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car review

The new Genesis Electrified G80.Mark Richardson/The Globe and Mail

It takes a sharp eye to realize the new Genesis Electrified G80 is an electric car. There’s no external badging to say so, and the charge port is hidden behind the front grille – I had to go into the owner’s manual to find where it is. The only way to know the EG80 is an EV is by squinting at that diamond-shaped front grille and realizing it’s a solid piece of plastic, not mesh.

This is a premium mid-sized sedan, and Genesis has not yet released its price despite it being available this fall. (I guess it will be between $90,000 and $100,000.) The regular gas-powered G80 tops out at $80,000 plus tax and this car is nearly identical, except that it’s powered entirely by an 800-volt electrical system and an 87.2 kilowatt-hour battery.

That’s a larger battery than the just-released GV60 EV, but this is a larger vehicle. The GV60 is a luxurious crossover with space in the back for your kids or friends or a short-legged dog when the seats are down. The EG80 has space in the back for business clients, and the trunk has lost some room to ensure they can stretch their legs.

The charging port for the EG80 is hidden behind the front grille. The car looks very similar to its gas-powered sibling except the diamond-shaped grille is a solid piece of plastic, not mesh.Mark Richardson/The Globe and Mail

The larger battery provides an official range of 454 kilometres, and that was quite realistic in my week of summer driving. This range is when the drive mode is set to Eco, which cuts back the available power and the strength of the climate control. Switching to Comfort mode dropped the range by 20 kilometres and on a hot day, if the car was not already preconditioned to be cool inside while still plugged in, the full-blast air conditioning could drop the range an additional 20 kilometres. Switching to Sport mode drops an extra 20 kilometres.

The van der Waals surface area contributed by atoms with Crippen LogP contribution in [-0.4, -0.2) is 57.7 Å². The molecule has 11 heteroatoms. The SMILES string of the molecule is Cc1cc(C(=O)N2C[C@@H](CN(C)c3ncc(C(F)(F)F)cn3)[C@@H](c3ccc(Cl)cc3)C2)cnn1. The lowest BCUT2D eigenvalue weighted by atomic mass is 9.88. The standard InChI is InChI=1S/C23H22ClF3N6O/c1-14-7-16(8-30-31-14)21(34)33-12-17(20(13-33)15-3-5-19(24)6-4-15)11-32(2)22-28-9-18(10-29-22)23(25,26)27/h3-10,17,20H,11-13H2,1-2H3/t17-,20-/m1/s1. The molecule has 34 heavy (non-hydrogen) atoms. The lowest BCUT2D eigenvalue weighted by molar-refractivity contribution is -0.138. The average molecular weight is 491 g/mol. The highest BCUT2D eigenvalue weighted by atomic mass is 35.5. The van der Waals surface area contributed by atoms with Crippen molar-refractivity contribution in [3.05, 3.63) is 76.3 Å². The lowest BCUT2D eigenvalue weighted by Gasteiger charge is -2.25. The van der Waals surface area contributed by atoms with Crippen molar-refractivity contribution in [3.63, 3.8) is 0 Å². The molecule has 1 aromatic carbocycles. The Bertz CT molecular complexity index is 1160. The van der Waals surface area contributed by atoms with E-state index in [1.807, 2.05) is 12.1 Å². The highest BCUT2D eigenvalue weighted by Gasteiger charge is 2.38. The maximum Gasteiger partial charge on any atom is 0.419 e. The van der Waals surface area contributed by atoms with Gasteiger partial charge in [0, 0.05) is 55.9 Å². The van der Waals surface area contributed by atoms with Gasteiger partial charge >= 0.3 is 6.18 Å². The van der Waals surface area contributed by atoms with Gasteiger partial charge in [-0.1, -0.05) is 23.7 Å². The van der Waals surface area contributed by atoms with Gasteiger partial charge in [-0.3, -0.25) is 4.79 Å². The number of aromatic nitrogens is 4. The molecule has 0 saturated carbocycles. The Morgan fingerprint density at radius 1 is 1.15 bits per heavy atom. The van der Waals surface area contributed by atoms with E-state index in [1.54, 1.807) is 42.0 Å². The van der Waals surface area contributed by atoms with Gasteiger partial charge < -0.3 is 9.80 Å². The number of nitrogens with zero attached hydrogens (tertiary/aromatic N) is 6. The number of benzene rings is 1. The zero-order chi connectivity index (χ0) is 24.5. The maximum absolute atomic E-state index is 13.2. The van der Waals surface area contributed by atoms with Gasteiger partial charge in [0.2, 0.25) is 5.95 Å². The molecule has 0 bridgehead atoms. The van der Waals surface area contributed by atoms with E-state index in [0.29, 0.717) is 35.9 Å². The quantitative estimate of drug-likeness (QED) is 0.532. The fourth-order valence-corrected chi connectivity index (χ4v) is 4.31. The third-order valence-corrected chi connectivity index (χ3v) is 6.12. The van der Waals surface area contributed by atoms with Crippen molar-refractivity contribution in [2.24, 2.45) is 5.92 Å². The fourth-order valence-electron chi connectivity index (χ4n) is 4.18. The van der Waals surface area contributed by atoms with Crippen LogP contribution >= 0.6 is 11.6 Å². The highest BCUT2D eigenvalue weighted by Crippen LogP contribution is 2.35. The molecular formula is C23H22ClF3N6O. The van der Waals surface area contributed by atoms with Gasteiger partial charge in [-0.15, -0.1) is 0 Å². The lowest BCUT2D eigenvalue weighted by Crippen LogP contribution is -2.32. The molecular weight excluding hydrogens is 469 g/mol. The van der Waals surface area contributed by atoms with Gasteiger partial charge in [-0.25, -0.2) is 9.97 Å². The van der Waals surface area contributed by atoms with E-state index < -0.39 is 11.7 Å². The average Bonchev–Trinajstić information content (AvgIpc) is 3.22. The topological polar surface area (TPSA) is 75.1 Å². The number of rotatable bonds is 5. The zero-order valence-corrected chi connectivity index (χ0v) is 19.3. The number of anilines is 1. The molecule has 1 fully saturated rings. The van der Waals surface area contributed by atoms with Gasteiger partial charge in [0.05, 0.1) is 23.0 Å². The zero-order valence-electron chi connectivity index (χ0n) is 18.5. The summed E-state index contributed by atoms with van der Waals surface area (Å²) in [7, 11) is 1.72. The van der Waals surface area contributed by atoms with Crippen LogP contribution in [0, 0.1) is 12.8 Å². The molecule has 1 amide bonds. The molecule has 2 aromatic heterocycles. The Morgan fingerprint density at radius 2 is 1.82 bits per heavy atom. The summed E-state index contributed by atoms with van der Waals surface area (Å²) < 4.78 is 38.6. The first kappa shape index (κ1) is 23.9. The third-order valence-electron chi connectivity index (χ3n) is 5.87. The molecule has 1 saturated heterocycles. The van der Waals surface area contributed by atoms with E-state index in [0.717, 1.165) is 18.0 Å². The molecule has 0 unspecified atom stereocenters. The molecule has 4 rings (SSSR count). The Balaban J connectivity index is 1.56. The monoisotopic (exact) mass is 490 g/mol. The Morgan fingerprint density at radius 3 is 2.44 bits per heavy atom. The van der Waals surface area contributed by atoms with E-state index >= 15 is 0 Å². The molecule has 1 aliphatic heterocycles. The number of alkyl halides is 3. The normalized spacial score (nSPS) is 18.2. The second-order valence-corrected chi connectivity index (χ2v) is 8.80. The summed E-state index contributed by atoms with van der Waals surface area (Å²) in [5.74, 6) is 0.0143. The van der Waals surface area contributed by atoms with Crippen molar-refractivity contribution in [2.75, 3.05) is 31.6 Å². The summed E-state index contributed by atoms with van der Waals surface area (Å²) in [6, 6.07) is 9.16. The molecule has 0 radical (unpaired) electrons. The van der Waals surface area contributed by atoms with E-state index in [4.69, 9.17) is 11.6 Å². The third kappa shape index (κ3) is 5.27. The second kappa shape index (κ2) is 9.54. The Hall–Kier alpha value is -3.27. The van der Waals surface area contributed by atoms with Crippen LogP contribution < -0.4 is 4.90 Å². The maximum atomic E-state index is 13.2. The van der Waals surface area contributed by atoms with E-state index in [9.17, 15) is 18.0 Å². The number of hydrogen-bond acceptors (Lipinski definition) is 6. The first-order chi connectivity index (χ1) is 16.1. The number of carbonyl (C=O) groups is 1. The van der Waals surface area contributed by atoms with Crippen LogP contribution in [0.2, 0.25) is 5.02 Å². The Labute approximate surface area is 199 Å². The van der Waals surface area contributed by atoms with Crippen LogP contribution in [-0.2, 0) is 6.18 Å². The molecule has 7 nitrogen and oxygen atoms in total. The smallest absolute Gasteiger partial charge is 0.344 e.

So, a realistic and comfortable range of at least 400 kilometres in June weather, which probably means at least 300 kilometres in January. A heat pump and battery heater are standard equipment, which help.

The larger battery also consumes more power. I plugged the EG80 into an older Level 2 home charger that provided a paltry 6.4 kilowatts of power and it showed it would take about 10 hours to recharge from 32 per cent. In other words, if you’re buying a home charger, make sure you get the most powerful unit you can afford.

The front seats and dash of the EG80.Mark Richardson/The Globe and Mail

For all that, however, my fuel costs were negligible during my time with the car, which would not have been the case in the regular G80. The two sedans are so similar inside that the real question is, why choose one over the other?

It’s not because of cost, because at this price, owners likely aren’t looking to save a few bucks on fuel. If the EG80 does retail for $20,000 more than the gas car, then at today’s prices of around $2 a litre, it will take 10,000 litres of fuel to make up the difference, which is about 90,000 kilometres of driving for the 3.5-litre V6, or 100,000 kilometres for the 2.5-litre inline-four.

(That’s just accounting for the fuel at today’s prices, and doesn’t include the savings in maintenance and wear-and-tear. Genesis includes all basic required maintenance for five years in the purchase price.)

The electric vehicle is about the same weight as its gas-powered sibling, because it uses more lightweight metal instead of traditional steel, and its body is also 17 per cent more rigid. But the regular G80 is already agile for its size, and few drivers will be swayed by an even sportier drive.